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Bernice Vincent (1934-2016)

- March 28th, 2016


Bernice Vincent Mike Hensen

London artist Bernice Vincent has a show at The Art Exchange on Wortley Road (c. 2008 — JBNBlog)  using found grasses, weeds and other plant material painted onto canvases, representing the loss of 14 engineering students killed in the Montreal massacre. (A 2008 Postmedia News file image by LFP colleague Mike Hensen.)

My thoughts & prayers are with the family & friends of Bernice Vincent. The great London artist died Friday.

LFP colleague Mike Hensen’s 2008  photograph here gives a much finer sense of Bernice Vincent as a person & artist than any words available to me just now. So does colleague Sandra Coulson’s story from 1999.

Here is a little on Bernice Vincent quoted here to celebrate her 80th birthday in March, 2014 . . . it was found then at her website . . .

Bernice Vincent, born in Woodstock, Ontario, is a widely recognized London-based artist. Vincent has depicted the London area in her paintings from multiple perspectives including numerous picturesque series of skylines and intimate views of her own daily circumstances. Her work often captures time as though frozen. These representations draw attention to the heavy temporality of seemingly insignificant moments, and the compelling richness of fleeting experiences. [from the Museum London Collections web page]

Here is the obituary via  . . .

VINCENT, Bernice – It is with great sadness that we announce that our lovely mom and artist, Mary “Bernice” Vincent (nee Goodsell), passed away last March 25, 2016 just before 11pm, at the age of 82. We are grieving, of course, but also immensely relieved, and we suspect, so is she. Her passing was graceful, calm and comfortable. The people she loved most were by her side throughout. She will be sadly missed by her daughter Esther Vincent (Michael Fazackerley), son Charles Vincent (Andrea Thompson), and Bernice’s partner Don Muller, who were all there with her. It is sad, but it was also beautiful. And now she is on to her next adventure, no longer trapped in the world of dementia. Bernice was predeceased by her husband Donald Vincent in 1993. Visitation will be held in the NEEDHAM FUNERAL HOME on Tuesday March 29th from 7-9 pm. The funeral service will be held in the same location on Wednesday March 30, 2016 at 1 pm. Interment to follow at Mount Pleasant Cemetery. In memory of Bernice donations to the Alzheimer’s Society or the Canadian Wildlife Federation would be appreciated. Tributes may be made at www.needhamfuneralhome.com13040598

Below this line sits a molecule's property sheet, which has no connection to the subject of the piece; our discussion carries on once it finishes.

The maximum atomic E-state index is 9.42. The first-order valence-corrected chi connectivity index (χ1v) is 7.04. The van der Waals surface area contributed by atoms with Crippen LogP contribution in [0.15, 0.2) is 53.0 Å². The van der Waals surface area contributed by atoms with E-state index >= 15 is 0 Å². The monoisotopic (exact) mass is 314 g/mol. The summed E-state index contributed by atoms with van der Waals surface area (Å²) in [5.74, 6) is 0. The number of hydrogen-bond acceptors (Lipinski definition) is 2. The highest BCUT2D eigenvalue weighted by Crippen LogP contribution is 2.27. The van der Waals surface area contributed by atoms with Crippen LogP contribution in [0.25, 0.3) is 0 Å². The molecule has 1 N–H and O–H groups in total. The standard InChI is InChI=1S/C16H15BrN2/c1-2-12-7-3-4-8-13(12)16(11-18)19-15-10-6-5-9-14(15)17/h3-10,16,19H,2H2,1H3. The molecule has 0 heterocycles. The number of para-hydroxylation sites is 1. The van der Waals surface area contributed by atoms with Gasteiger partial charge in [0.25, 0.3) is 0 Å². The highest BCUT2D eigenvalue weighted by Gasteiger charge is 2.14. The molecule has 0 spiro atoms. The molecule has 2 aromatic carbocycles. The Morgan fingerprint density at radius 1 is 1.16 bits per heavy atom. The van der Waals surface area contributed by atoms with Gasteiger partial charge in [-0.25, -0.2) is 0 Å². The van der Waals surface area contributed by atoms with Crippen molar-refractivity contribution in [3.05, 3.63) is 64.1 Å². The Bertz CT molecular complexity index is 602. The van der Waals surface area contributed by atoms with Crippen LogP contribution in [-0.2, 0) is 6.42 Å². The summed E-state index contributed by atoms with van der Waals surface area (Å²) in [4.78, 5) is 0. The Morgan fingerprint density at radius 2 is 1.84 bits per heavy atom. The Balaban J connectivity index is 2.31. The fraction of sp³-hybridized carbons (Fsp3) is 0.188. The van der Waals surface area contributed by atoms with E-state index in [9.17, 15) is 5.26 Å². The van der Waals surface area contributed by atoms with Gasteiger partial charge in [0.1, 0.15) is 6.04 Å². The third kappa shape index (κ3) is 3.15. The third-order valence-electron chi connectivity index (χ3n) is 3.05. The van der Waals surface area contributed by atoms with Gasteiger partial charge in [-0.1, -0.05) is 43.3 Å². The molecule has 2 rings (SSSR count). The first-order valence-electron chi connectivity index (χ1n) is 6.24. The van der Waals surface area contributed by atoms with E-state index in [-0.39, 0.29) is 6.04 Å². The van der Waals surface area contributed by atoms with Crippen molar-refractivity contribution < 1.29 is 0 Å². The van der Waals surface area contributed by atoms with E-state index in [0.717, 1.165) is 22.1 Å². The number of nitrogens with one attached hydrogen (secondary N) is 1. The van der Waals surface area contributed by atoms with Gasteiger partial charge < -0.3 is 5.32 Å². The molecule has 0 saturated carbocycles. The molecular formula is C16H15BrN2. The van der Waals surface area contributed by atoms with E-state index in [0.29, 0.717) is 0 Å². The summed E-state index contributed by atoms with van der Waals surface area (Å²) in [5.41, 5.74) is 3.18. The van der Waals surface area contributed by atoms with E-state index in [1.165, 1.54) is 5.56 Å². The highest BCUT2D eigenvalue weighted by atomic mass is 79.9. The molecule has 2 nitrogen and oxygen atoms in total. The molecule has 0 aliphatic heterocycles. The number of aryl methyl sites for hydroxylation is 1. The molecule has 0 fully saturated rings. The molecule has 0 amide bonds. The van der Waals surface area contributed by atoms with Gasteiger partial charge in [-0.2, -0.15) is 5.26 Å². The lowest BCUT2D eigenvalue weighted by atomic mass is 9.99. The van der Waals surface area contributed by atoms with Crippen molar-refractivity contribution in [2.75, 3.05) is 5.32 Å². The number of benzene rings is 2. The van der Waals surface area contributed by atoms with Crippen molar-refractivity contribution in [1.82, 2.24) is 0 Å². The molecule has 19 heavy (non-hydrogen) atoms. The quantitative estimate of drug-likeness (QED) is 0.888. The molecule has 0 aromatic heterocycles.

Here is a story by LFP colleague Sandra Coulson from 1999 …  it is about exhibition in Bernice Vincent’s hometown, Woodstock

Bernice Vincent takes perennial plants to a new level.
Each autumn, the London artist collects dried plants from her garden and from the undeveloped lands near her suburban home and incorporates the bits into paintings that reflect on death in the midst of life.
Viewed from across a room in the Woodstock Art Gallery where Vincent has an exhibit, the works look as if they’re made of thick paint.
But a closer inspection reveals hundreds of tiny flowers, thistles, stems and other dried-up materials placed on the surface of the paintings.
“It’s rather tedious getting it all stuck down,” admits Vincent.
But the message is about that precise moment when we realize what is gone — “the moment you draw in your breath” in realization, Vincent says.